By Christian Viveros-Fauné
By Miriam Felton-Dansky
By Tom Sellar
By Tom Sellar
By Jessica Dawson
By Tom Sellar
By R. C. Baker
By Tom Sellar
Of course, playwrights have dealt again and again with the theme of desire's fragility a good deal of Restoration comedy, in fact, is based on nothing but the elaborate games people play to keep the juices flowing. William Wycherley is undoubtedly the master of this popular subgenre. His indelible erotic confection, The Country Wife, revolves around Mr. Homer, a character who poses as a eunuch not to rid himself of his lust but to give it the cover it needs to roam more freely.
Written in 1675, the play remains light years ahead of the rabid Puritanical hypocrisy that has led this country into an X-rated presidential impeachment trial. The males in Wycherley's world readily admit what they're after. ("A mistress should be like a little country retreat near the town," one gentleman tells another, "not to dwell in constantly, but only for a night and away.") In pursuit of married ladies, Homer and his cronies plot out their various dalliances like war maneuvers in a great military campaign. Our "impaired" hero has dangerously set his own sights on Mr. Pinchwife's young bride, a country lass who's developing a taste for London's loose life despite the radical precautions of her jealous husband.
The Erotica Project's Cunning Stunts
By Lillian Ann Slugocki and Erin Cressida Wilson
425 Lafayette Street
Don't, however, expect to be aroused by director Shepard Sobel's fusty revival, which includes such antique touches as italicized asides. The Pearl Theatre's fair-to-middling resident acting company seems completely out of touch with the desire propelling the shenanigans forward. The actors should have sex on the mind, but also the pure love of social gamesmanship that only the leisure class had the time to perfect into art.
Ruth Gordon famously played Mrs. Pinchwife in the '30s, while Julie Harris won favorable notices for the role two decades later. Attractive as she is, Patricia Dalen fails to leave much of an impression as the feisty young prisoner of marriage. Hope Chernov fares better as Alithea, Pinchwife's loving sister, who tries to fend off an ardent suitor out of misguided loyalty to her foppish fiancé. Ray Virta has neither the panache nor wit that makes Homer such a devilishly seductive rogue. But not even a miscast actor can spoil the famous "china scene," where several of Homer's mistresses show up just as he's about to win the object of his desire. It's one of the funniest moments in English-language comedy even better than the story about the American politician, the frisky intern, and the pizza box.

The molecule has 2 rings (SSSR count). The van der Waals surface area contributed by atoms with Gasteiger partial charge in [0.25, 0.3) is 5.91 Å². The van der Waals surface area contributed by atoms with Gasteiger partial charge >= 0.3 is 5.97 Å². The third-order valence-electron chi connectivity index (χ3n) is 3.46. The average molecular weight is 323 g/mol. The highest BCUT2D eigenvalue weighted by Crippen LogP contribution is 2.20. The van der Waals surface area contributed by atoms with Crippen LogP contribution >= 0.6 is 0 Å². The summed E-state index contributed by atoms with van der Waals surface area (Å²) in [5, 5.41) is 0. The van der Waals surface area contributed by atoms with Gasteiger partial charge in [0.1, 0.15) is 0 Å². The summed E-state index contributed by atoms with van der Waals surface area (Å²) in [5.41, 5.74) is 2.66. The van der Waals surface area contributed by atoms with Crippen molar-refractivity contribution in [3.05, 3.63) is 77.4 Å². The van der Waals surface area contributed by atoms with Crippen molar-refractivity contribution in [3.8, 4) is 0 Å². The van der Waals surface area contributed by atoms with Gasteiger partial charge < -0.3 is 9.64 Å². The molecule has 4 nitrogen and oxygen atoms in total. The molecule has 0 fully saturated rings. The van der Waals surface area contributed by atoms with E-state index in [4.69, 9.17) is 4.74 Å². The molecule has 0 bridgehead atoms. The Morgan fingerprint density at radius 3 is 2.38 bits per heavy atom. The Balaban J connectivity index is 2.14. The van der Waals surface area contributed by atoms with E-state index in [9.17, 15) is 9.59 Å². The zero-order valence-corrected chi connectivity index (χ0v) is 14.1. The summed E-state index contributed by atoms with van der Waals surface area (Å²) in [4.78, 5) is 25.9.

Linda Tripp would certainly have a field day with all the hot talk in The Erotica Project's Cunning Stunts. An ensemble of eight women rap, croon, and whisper forbidden sexual fantasies, which inevitably turn out to be as poignant as they are steamy. The absurd price women pay for indulging their bodies is the overriding theme, though the production is more of a freewheeling collage than a carefully composed play.
Co-authored by Lillian Ann Slugocki and Erin Cressida Wilson, with additional material by John Patrick Shanley and Laurie Stone, the piece is framed with the story of a woman giving herself eye-rolling orgasms as she sits at the typewriter dreaming up literary pornography. One by one the characters emerge, breathlessly intoning their unspeakable secrets. A young woman recalls her first ménage à trois with her guilty Jewish boyfriend and his all-too-avid best friend. Mary Magdalen reveals what it was like to get screwed by the Lord then called a whore by his 12 best friends. (Sick of the bad-mouthing, the two lovebirds take off into the desert, where "for 40 days and nights they eat dried figs, drink red wine, and make love with a fury that sends the devil back down to hell.") A mousy woman embarks on a new career as a tomato-throwing dominatrix, though somehow she always reverts back into a "bottom."
Produced last summer at HERE, The Erotica Project works far better in the smoky, booze-filled environment of Joe's Pub. Director John Gould Rubin exploits every square inch of the plush lounge, turning even the top of the bar into a stage. The jazz underscore and sultry lighting lull the audience into just the right Anaïs Nin mood. In an age when desire is in danger of becoming just another source of anxiety, it's nice to sit back with a friend and listen to the old-fashioned sounds of hushed pleas and wicked groans.